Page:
In mid-2019, a group of self-defined “men of science” signed a petition on the anthropogenic origin of climate change (hereafter referred to as “Petition”; ASTRI, 2019). The Petition was originally national in scope, and was sent to several high-ranking government officials of a large European country. In the text, the authors deny the role of human activities in driving climate change and invite politicians to avoid “policies for an acritical reduction of carbon dioxide emissions in the atmosphere with the illusory pretence of governing the climate”.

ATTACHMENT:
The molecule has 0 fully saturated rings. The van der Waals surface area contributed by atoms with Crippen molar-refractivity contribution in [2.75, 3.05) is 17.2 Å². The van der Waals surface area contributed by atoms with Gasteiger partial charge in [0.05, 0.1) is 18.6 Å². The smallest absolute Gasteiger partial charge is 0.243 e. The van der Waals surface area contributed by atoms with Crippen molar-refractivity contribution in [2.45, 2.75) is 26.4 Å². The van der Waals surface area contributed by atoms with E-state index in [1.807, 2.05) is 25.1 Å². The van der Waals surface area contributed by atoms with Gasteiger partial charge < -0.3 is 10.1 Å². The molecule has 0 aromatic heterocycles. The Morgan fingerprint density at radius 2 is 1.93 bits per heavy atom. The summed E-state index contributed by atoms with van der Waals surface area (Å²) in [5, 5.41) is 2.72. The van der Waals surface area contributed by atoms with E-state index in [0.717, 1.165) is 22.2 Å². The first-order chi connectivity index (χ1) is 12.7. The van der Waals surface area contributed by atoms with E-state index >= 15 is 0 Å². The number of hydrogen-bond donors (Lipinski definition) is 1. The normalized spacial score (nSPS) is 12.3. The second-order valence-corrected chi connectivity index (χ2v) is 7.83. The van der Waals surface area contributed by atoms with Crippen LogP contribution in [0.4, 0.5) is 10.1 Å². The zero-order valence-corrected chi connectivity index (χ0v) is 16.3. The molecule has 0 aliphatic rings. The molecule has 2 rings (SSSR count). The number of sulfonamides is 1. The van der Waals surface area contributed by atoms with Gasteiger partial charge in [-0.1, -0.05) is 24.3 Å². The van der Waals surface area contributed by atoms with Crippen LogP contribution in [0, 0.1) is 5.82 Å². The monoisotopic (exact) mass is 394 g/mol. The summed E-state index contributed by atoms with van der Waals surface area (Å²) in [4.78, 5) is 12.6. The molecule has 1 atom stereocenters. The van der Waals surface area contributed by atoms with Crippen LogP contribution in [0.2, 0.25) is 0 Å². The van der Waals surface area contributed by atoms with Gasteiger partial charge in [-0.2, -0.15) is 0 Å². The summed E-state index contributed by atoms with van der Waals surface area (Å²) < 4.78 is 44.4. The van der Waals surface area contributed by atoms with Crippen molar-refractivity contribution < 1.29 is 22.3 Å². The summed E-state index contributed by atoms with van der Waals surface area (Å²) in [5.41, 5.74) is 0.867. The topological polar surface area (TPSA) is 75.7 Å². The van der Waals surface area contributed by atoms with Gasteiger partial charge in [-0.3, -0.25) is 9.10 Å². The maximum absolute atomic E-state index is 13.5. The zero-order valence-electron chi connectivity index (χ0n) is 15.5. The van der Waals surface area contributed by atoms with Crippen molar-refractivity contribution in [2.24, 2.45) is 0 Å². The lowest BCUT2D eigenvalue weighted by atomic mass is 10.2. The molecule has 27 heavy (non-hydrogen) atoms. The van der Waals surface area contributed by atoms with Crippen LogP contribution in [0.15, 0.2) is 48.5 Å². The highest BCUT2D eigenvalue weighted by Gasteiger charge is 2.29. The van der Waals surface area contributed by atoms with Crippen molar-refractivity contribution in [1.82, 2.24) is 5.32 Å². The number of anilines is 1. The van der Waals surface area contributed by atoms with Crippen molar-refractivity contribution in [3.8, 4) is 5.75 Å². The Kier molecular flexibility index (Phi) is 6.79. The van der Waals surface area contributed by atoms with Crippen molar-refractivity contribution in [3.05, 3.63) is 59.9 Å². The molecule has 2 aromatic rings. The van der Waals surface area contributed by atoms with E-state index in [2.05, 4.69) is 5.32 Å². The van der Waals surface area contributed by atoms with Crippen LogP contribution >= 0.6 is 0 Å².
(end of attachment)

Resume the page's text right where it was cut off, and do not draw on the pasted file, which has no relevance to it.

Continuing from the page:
The same theory – and many of the same signatories – reappeared only a few months later in a European and then Global Declaration denying that climate change may pose a serious threat to humanity (hereafter “Declaration”; ECD, 2019). The Declaration gathered signatories from across the world, but when it was made public, the “men of science” from the Petition constituted the numerically largest national group in the list of signatories. In late 2019, the Declaration was sent to the Secretary General of the United Nations, European Governments and other political actors. While the original Petition was largely ignored by media outlets, the Declaration garnered international – albeit often critical – coverage, including ABC in Australia (ABC, 2020), The Washington Times in the U.S.A. (The Washington Times, 2019), The Times in the U.K. (The Times, 2020), CBC/Radio Canada in Canada (CBC/Radio Canada, 2020) and others.